We took another short-cut adjacent to Spitfire Passage, which saved a little more distance and also saw us clear of opposing traffic in the form of a container ship heading north at speed. These guys are big, fast and under no obligation to steer clear of sailing vessels. It is necessary to know where you are in relation to the channel at all times so you can act early to avoid a close quarter’s situation.
Having arrived off Tangalooma in good time we passed the resort, fired up the engine and navigated into the lagoon via the leads. The second set of leads is very hard to see and a cross check by electronic means proved reassuring. Once inside the lagoon we motored up to ‘the wrecks’ and anchored in 4m of crystal clear water.
By this time we were pretty pleased with ourselves. We were well ahead of our timeframe and holed-up in a delightful anchorage adjacent to a resort and several other handsome boats, including the sail training ship South Passage. As a reward we dropped the dinghy in the water and went ashore for a stroll and a swim.
The forecast was for more of those brisk northerly’s commencing early in the morning.
Tangalooma to Dunwich
True to form the forecast blow came in about 0200 on the morning of day four and made things in the anchorage decidedly dynamic. We were not perturbed however because the wind was well and truly fair for our next leg.
The engine in Sounion is a veteran, Volvo MD2B. She proved reliable however and 2.2 litres per hour at three knots was miserly on diesel. We were thankful for this reliability as we moved out into the 20kt to 25kt blow, with its associated two metre sea. This was particularly so because we had identified a problem with the mainsail track, which would have precluded close-hauled sailing.
Once clear of the leads we altered to head due south and shut down the Volvo. We had opted to tow the tender and had run it out on a long line.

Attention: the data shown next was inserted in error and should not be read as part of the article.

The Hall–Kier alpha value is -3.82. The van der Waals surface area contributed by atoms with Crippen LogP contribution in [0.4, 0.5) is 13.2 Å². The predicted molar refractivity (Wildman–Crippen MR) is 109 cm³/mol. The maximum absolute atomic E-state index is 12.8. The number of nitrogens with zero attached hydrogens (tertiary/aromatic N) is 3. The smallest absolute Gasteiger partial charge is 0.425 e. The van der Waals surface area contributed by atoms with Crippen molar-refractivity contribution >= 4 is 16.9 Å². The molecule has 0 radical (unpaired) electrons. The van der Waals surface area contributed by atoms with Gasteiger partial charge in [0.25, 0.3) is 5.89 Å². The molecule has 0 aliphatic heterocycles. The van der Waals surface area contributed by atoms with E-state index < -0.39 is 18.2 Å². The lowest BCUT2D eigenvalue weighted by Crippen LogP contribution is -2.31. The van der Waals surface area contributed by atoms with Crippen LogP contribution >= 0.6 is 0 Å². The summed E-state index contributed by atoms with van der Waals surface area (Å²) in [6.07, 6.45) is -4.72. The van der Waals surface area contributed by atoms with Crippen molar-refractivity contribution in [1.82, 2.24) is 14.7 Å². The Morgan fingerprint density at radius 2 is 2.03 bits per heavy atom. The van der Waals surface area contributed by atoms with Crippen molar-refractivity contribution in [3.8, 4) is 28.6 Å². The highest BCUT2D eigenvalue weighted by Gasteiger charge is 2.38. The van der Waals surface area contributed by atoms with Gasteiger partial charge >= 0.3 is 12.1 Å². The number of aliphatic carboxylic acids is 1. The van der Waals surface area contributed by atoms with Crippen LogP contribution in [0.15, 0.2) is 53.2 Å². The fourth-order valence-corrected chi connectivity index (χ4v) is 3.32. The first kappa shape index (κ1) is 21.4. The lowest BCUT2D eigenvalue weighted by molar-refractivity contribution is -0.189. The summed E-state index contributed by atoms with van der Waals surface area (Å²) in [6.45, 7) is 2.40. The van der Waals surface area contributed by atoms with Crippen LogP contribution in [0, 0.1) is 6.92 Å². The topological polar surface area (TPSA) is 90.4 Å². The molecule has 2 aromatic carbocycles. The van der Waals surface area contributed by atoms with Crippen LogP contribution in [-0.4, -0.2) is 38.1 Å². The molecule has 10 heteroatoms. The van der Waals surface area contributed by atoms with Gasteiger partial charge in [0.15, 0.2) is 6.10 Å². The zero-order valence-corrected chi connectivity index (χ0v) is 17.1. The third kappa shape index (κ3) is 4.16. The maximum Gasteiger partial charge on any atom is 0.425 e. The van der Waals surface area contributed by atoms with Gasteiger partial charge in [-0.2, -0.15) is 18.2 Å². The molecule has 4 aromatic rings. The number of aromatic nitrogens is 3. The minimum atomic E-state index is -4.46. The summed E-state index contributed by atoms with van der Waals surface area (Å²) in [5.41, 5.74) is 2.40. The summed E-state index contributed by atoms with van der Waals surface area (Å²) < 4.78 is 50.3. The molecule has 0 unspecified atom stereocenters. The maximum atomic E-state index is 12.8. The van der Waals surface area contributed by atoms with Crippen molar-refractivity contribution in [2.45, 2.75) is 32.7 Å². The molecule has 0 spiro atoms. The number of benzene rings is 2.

The sea was from astern and somewhat choppy. After about 30 minutes, the tender was picked up by a wave and surfed noisily ahead until she was nearly abeam of us. The painter was taut, which kept the boat square to the wave and allowed it to surf. This was okay in itself, but the worry was that it might capsize, outboard and all.
Hoisting the tender on to the davits would have been tricky in the conditions so we decided to monitor the situation. We only got one more instance of tender surfing before conditions moderated a bit, so we left the boat in the water.
We brought Mudd Island down our starboard side after two hours sailing and could see the container terminal at Fisherman’s Island in the mouth of the Brisbane River in the background.
Then came St Helena Island followed by Green Island and finally Peel Island came in on our port beam. Peel is a very popular anchorage and being school holidays Horseshoe Bay was full.
For us though this was our final turning point and in keeping with our series of blessings to date the wind moderated for the final leg across to Deanbilla Bay on North Stradbroke Island where we dropped anchor mid-afternoon.
We had achieved our objective in record time. Favourable conditions made all the difference.
Neither of us had spent any significant time in these waters. The close look afforded by this trip opened our eyes to what a great cruising area it is. Big enough and also technical enough to make it an interesting navigational challenge while offering a pleasant climate with lots to see.
We hope to get some more time to explore this area and the many attractions we had to by pass on our lightning passage. ≈